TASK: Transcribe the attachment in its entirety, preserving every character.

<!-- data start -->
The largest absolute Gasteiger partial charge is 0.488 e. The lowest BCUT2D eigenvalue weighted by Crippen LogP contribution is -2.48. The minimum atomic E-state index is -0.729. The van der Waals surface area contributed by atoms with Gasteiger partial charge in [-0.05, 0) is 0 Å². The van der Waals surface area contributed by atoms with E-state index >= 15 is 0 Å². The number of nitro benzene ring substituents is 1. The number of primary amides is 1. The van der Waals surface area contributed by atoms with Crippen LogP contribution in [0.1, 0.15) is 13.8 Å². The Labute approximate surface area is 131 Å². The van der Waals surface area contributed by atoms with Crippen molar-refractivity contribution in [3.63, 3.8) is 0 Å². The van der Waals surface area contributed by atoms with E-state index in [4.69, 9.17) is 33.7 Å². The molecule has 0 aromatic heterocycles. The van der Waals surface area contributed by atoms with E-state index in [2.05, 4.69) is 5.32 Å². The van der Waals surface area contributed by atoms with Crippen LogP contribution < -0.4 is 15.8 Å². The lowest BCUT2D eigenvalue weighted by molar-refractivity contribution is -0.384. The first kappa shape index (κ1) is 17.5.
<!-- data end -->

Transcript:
The largest absolute Gasteiger partial charge is 0.488 e. The lowest BCUT2D eigenvalue weighted by Crippen LogP contribution is -2.48. The minimum atomic E-state index is -0.729. The van der Waals surface area contributed by atoms with Gasteiger partial charge in [-0.05, 0) is 0 Å². The van der Waals surface area contributed by atoms with E-state index >= 15 is 0 Å². The number of nitro benzene ring substituents is 1. The number of primary amides is 1. The van der Waals surface area contributed by atoms with Crippen LogP contribution in [0.1, 0.15) is 13.8 Å². The Labute approximate surface area is 131 Å². The van der Waals surface area contributed by atoms with Crippen molar-refractivity contribution in [3.63, 3.8) is 0 Å². The van der Waals surface area contributed by atoms with E-state index in [4.69, 9.17) is 33.7 Å². The molecule has 0 aromatic heterocycles. The van der Waals surface area contributed by atoms with E-state index in [2.05, 4.69) is 5.32 Å². The van der Waals surface area contributed by atoms with Crippen LogP contribution < -0.4 is 15.8 Å². The lowest BCUT2D eigenvalue weighted by molar-refractivity contribution is -0.384. The first kappa shape index (κ1) is 17.5.